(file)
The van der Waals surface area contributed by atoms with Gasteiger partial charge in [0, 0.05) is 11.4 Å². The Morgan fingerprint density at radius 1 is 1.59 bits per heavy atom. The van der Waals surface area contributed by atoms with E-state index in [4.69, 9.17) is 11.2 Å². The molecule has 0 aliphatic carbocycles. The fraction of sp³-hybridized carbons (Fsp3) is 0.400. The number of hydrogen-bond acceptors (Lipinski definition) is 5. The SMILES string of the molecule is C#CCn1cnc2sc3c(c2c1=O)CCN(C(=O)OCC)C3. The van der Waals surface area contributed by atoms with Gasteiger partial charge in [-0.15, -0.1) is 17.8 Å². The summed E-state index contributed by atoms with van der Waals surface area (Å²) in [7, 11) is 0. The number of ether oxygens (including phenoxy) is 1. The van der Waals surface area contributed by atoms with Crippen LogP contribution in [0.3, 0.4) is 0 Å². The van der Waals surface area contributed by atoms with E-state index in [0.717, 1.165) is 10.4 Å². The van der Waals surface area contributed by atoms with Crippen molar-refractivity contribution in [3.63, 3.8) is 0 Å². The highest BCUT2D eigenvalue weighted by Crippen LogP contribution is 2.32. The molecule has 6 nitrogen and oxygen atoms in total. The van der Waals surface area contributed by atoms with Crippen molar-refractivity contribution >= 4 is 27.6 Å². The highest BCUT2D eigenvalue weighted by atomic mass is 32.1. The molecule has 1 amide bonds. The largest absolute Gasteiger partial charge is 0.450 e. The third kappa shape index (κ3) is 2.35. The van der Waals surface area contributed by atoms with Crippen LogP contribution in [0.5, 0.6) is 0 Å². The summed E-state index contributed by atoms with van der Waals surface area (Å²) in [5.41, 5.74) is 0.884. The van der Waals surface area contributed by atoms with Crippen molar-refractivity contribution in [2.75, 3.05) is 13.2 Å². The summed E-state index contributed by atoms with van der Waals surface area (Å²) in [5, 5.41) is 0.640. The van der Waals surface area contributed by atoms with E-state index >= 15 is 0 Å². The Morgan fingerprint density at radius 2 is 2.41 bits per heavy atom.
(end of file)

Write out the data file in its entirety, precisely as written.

The van der Waals surface area contributed by atoms with Gasteiger partial charge in [0, 0.05) is 11.4 Å². The Morgan fingerprint density at radius 1 is 1.59 bits per heavy atom. The van der Waals surface area contributed by atoms with E-state index in [4.69, 9.17) is 11.2 Å². The molecule has 0 aliphatic carbocycles. The fraction of sp³-hybridized carbons (Fsp3) is 0.400. The number of hydrogen-bond acceptors (Lipinski definition) is 5. The SMILES string of the molecule is C#CCn1cnc2sc3c(c2c1=O)CCN(C(=O)OCC)C3. The van der Waals surface area contributed by atoms with Gasteiger partial charge in [-0.15, -0.1) is 17.8 Å². The summed E-state index contributed by atoms with van der Waals surface area (Å²) in [7, 11) is 0. The number of ether oxygens (including phenoxy) is 1. The van der Waals surface area contributed by atoms with Crippen LogP contribution in [0.3, 0.4) is 0 Å². The van der Waals surface area contributed by atoms with E-state index in [0.717, 1.165) is 10.4 Å². The van der Waals surface area contributed by atoms with Crippen molar-refractivity contribution in [3.63, 3.8) is 0 Å². The highest BCUT2D eigenvalue weighted by Crippen LogP contribution is 2.32. The molecule has 6 nitrogen and oxygen atoms in total. The van der Waals surface area contributed by atoms with Crippen molar-refractivity contribution >= 4 is 27.6 Å². The highest BCUT2D eigenvalue weighted by atomic mass is 32.1. The molecule has 1 amide bonds. The largest absolute Gasteiger partial charge is 0.450 e. The third kappa shape index (κ3) is 2.35. The van der Waals surface area contributed by atoms with Crippen LogP contribution in [0.5, 0.6) is 0 Å². The summed E-state index contributed by atoms with van der Waals surface area (Å²) in [5.41, 5.74) is 0.884. The van der Waals surface area contributed by atoms with Crippen molar-refractivity contribution in [2.75, 3.05) is 13.2 Å². The summed E-state index contributed by atoms with van der Waals surface area (Å²) in [5, 5.41) is 0.640. The van der Waals surface area contributed by atoms with E-state index >= 15 is 0 Å². The Morgan fingerprint density at radius 2 is 2.41 bits per heavy atom.